Having fun coding a DirectSmile Cross Media Data Relations

The Crossmedia version 5 comes with many new features and today I picked one that totally thrills me. Actually, I think that it’s way too cool to name it Data Relations, what is rather obfuscating the real power of this new feature. To show you why I figure Crossmedia Data Relations really rock, I want to share with you an example I made. I will spread the example over two posts, and this post here is the first one that demonstrates the implementation of a Data Relation. The second post will cover how to access a Data Relation from inside a Crossmedia campaign. But first, let me explain what a Data Relation is.

Crossmedia Data Relations

A Data Relation is a relation between the campaign database, you add to your cross media template, and other table(s) from a different data source. Such a data source can be almost everything you have in mind, for example a third party database or a web service. The data relation is the logic that glues tables from those two data sources together.

A Data Relation is a .Net assembly that comes with a pluggable interface based on the Managed Extensibility Framework (MEF). It has the charming advantage that such an assembly already has everything it needs to be accessible by DSMX. All you need to add is code to communicate with your data source to return data tables back to DSMX (which is pretty easy, as you will see).

What you need to create your own Data Relation

Because a Data Relation is a .Net Framework assembly you need Microsoft Visual Studio to build your sources. A Visual Studio Express is fair enough. It doesn’t matter if your are friend with C# or prefer Visual Basic.NET, you should have basic experiences in one of those .NET languages though. My sample is written in VB.NET by the way.

Data Relations example

Sharpen your tools is important in almost every field and especially in software development. That’s why I have one side project for over ten years now that I continuously rewrite every now and then. The application is a web based DVD management software that keeps track of your movies, if they are in the shelf or borrowed by a friend. Adding new movies is done by typing the title of the movie into a web form. A request is then sent to amazon to get all movie details. Those details are then persisted in a database.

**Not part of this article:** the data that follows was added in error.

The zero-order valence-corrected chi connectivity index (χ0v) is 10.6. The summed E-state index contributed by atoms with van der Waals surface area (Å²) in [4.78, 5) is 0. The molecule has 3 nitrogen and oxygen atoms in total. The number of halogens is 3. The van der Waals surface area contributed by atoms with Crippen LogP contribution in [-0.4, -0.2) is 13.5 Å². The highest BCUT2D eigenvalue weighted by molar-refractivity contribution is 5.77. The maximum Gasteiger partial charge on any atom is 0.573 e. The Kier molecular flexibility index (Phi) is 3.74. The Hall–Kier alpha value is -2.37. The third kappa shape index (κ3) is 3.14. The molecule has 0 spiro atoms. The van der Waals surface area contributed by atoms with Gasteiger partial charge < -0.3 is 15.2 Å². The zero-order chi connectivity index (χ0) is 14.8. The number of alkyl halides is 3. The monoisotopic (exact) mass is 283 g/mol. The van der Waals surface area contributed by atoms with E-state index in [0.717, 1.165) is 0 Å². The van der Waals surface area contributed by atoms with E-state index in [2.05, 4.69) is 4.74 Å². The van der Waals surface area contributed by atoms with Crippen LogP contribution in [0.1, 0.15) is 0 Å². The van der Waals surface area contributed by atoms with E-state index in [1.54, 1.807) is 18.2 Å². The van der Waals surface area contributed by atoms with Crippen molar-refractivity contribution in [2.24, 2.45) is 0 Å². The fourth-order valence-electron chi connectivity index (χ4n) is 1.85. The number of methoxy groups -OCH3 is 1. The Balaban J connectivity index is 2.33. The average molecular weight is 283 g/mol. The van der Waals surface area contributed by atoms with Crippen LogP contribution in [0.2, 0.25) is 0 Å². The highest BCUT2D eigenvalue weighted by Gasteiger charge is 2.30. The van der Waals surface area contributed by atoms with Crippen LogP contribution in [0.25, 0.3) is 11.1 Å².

To show you how a DSMX data relation could be implemented I extracted the part that queries Amazon web services. The data relation in other words can do a search for a title against Amazon and return a table that contains detailed information about movies you searched for. If you search for Batman, for instance, Amazon will return certainly a long list of movies.

Implementation. Setting up the project

I will not go to much into detail, because Christoph wrote a very good documentation which you will find pretty straight forward, I promise. It describes thoroughly all methods and properties the interface provides and an top it includes sample code.

Enough talk, let’s start with an empty Class Library project in Visual Studio and call it SearchAmazon. We need the following references to be added to out project:

  • System.ComponentModel.Composition (what is in fact the Extensibility Framework)
  • DataRelationInterfaces.dll ( a component that provides us with the necessary interfaces by DirectSmile)

After that we can remove the class or module that came with the Visual Studio project template a add new class and name it SearchAmazon as well.

Because our class should be exposed to DSMX later on, we must decelerate the class with the Export and the ExportMetaData attribute.

We also want to implement two interfaces called IDataRelation and IDataRelation_LoadTableNameWithParameters.

All that done the body of your class should look like this:


Implementation. Adding logic to your class

First we need a display name for our relation that is shown later in the Data Relations dialog of the DSMX designer.

Public ReadOnly Property DisplayName As String Implements DataRelationInterfaces.IDataRelation.DisplayName
            Return "Amzon Movie Search"
        End Get
End Property

Then we have to decide what parameters we like to pass from our campaign to the Data Relation:

  • the movie title we search for
  • the Amazon Web Services Developer Id
  • the secret developer for Amazon Web Services
Public Sub GetMetaData(AccountID As Integer, Language As String, MetaData As DataRelationInterfaces.Objects.IhtDataProviderMetaData) Implements DataRelationInterfaces.IDataRelation.GetMetaData
        MetaData.AddParameter("AWSSKeyId", "Amazon Web Services Developer ID", "", True)
        MetaData.AddParameter("AWSSecretKey", "Amazon Web Services Secret Key", "", True)
        MetaData.AddParameter("title", "Movie title", "", False)
End Sub

Later, in the Data Relations dialog, those parameters are exposed by name and description and we can add values to them. The last parameter of the AddParameter method is of interest, if that boolean is set to true a password text field is shown and typed-in characters are hidden.

Next we implement the GetTableNames method. Although this method allows a list of tables, as the method name implies, we just add a single table to the collection, holding our search result.